New  »   Gator Country  ·  Pony  ·  Sunshine Jen  ·  Post-Modern Drunkard  ·  Robot Journal
«« past   |   future »»

comments[8]
all comments

post #19
bio: pat
perma-link
1/22/2007
10:17

archives
first post
that week

Weekend beginning Friday, January 19th, 2007
This was a training weekend with the National Guard.

Friday night I slept on the floor in my National Guard Armory, and was up at 0500 to start training. We moved out to a wooded area in New Hampshire, and started our training. It snowed Friday night, and rained a little. In the morning, the ground was completely coated with ice, with a light layer of powder - nice and slippery.

We trained for two days and nights. It was cold as hell with wind chill bringing to the temperature to 22 below zero. It's impossible to get much sleep in those conditions. Normally, I just lay in my sleeping bag shivering and praying for the night to end, but at that same time, dreading that moment where I have to get out of my bag and brave the cold air while I get dressed. We don't use tents. They are too bulky and heavy. Only in the most extreme weather do we drag them out - and only then if we are going to be out for extended periods of time.

There are lots of issues concerned with sleeping in weather like we had this past weekend. Every minor mistake can be the difference between life and death - literally. There are a lot of factors to consider. In the summer, if you forget to pack a piece of gear - you can suffer through it and be fine. If you forget your rain gear, you get wet and it sucks. But you'll live. In the winter, it doesn't work that way. If you make a minor mistake, you can die. One piece of gear can be the difference between life and death.

Dehydration is big a problem in the winter. You burn more calories in the field in the winter than in summer. You have to carry more gear, you tend to drink less water (because your cold and the water is cold), and walking through snow and ice wears you down fast. If you are not moving, you get cold, and put on layers to stay warm. When you move again, you generate heat and sweat. The sweat soaks your clothes. When you stop again, that sweat freezes. Now, instead of keeping you warm, all those layers are actively bringing your temperature down. It's a fine line you have to walk to keep warm, but not too warm.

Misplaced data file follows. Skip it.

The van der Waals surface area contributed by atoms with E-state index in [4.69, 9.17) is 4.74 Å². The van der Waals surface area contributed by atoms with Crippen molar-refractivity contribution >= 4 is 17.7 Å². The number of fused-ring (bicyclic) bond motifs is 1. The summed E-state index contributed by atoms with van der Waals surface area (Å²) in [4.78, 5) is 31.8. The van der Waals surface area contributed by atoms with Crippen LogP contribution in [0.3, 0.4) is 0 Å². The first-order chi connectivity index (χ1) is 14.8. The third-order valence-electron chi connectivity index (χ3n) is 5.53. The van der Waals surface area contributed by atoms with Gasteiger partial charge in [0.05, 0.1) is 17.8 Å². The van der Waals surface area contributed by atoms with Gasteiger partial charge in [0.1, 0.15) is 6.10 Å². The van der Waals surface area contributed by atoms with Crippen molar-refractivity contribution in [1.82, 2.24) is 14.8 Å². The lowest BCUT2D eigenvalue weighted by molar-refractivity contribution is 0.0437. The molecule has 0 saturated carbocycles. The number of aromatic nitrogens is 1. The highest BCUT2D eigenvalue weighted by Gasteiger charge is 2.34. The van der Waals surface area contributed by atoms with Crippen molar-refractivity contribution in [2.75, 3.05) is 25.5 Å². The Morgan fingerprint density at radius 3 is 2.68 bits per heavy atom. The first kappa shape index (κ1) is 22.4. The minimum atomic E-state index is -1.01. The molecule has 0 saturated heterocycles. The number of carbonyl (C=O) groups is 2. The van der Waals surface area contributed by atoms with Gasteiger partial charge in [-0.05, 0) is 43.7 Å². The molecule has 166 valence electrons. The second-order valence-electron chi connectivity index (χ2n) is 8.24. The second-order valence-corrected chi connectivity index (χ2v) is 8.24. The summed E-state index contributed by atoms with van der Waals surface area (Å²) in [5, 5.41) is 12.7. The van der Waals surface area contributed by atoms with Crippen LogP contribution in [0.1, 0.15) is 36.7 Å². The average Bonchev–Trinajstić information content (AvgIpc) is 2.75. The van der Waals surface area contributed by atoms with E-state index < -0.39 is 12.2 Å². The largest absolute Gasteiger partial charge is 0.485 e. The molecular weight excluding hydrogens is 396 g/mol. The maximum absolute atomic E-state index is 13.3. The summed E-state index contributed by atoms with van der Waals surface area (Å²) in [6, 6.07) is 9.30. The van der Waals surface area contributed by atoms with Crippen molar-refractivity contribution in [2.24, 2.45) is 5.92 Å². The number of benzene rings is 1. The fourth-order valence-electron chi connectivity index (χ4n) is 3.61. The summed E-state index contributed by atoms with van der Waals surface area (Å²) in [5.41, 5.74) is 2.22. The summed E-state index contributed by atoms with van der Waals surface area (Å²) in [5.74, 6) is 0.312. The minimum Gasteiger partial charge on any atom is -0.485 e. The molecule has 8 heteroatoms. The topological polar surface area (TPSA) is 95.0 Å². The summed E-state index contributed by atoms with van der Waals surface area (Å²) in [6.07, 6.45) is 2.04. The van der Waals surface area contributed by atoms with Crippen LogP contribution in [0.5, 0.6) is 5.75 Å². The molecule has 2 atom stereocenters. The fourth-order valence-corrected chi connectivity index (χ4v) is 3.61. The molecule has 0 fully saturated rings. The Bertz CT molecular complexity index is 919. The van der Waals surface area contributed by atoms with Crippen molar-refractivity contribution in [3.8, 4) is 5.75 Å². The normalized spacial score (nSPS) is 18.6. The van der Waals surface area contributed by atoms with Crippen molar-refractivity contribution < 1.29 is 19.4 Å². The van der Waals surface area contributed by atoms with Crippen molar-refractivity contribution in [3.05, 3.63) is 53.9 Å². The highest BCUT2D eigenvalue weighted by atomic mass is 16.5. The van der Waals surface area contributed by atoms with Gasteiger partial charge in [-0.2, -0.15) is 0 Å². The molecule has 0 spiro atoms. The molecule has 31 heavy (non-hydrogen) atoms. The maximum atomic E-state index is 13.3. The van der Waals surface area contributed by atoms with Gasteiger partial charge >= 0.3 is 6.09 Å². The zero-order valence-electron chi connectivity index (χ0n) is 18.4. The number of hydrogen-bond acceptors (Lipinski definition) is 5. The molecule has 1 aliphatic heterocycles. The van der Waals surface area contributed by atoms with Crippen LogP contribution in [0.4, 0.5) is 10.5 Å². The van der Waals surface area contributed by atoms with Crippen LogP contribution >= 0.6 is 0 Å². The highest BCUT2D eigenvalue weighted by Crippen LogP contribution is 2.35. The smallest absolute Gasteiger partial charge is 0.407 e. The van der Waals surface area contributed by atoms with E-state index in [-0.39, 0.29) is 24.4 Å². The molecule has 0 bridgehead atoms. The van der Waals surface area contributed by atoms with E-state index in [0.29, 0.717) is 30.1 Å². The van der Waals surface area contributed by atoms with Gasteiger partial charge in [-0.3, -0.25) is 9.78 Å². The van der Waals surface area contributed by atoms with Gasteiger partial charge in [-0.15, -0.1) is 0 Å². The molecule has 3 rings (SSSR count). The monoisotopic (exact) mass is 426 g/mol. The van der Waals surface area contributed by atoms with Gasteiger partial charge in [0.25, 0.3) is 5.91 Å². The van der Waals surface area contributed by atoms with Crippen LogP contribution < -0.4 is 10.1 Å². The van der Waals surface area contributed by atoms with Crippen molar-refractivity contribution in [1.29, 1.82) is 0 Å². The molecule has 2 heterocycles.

In order to keep your drinking water from freezing, you have to keep it close to your body. At night, you have to bring in your canteens and camelbacks into the sleeping bag with you. If you don't, you have no water. No water leads to dehydration. Dehydration can quickly lead to death. But what if the water bottle you carrying under your clothes leaks, or it leaks in your sleeping bag overnight? Now you're wet. If you can't get dry and warm, your going to shake hands with hypothermia. Hypothermia is a close friend of the death. Those are circles you don't want to travel in.

Everything is a chore, and can lead you down the road to disaster. Let's take tieing your boots. If your boot comes untied, you have to take off your gloves to tie the laces, and expose your hands to raw cold. That sucks. So you decide not to bother. You walk all day. The sun comes up for a while, and some of the snow turns to slush. Your laces, only dragging a little, get wet. Night time comes quick in the winter. The temperature drops again, and your laces freeze. When it comes time to bed down, you have to take your boots off. Usually, the boots come off near the end. You don't want to stand around in the snow too long without your boots on, right. So you strip off your parka, and some of your layers. You sit down, and quickly untie the boots - but the laces are frozen. You can't get them undone. You struggle to get them off, making your already cold hands numb. Finally, you get loose, and struggle into your sleeping bag. You've lost all your body heat fighting with the laces. You're never going to get that heat back. It's going to be a cold night.

But it's not over yet. If you want to be able to put your boots on in the morning, you have to bring them inside the bag with you at night. Otherwise, they will be rock hard when you try to put them on in the morning. You can't operate without boots. So now you bring the boots inside. But the laces are still caked with ice. You tried to get most of it off, but you were so cold, you had to get into your bag. During the night, the laces thaw. The water soaks parts of your bag, and some of the clothes you have in there with you. In the morning, you throw on your clothes as fast as you can, mistaking their dampness for cold, and make sure to tie your boots up nice and tight - you don't want to make that mistake again. Now that you're out of your bag, your damp clothes freeze. Your sleeping bag also freezes, now that it does not have your body heat to keep it warm. You make it through the next day. It's cold, but you survive. Time for sleep again. Only this time, your sleeping bag is caked in ice when you pull it out of your pack. It won't keep you warm tonight.

And that's just battling the weather - throw in hours of patroling and looking for bad guys; Crawling through caves and crossing riversl; laying in the snow while setting in an ambush; and some basic rock climbing and you have my weekend.

That being said.

Weight: 238.5 (Down 2.5 pounds from last weigh in)





«« past   |   future »»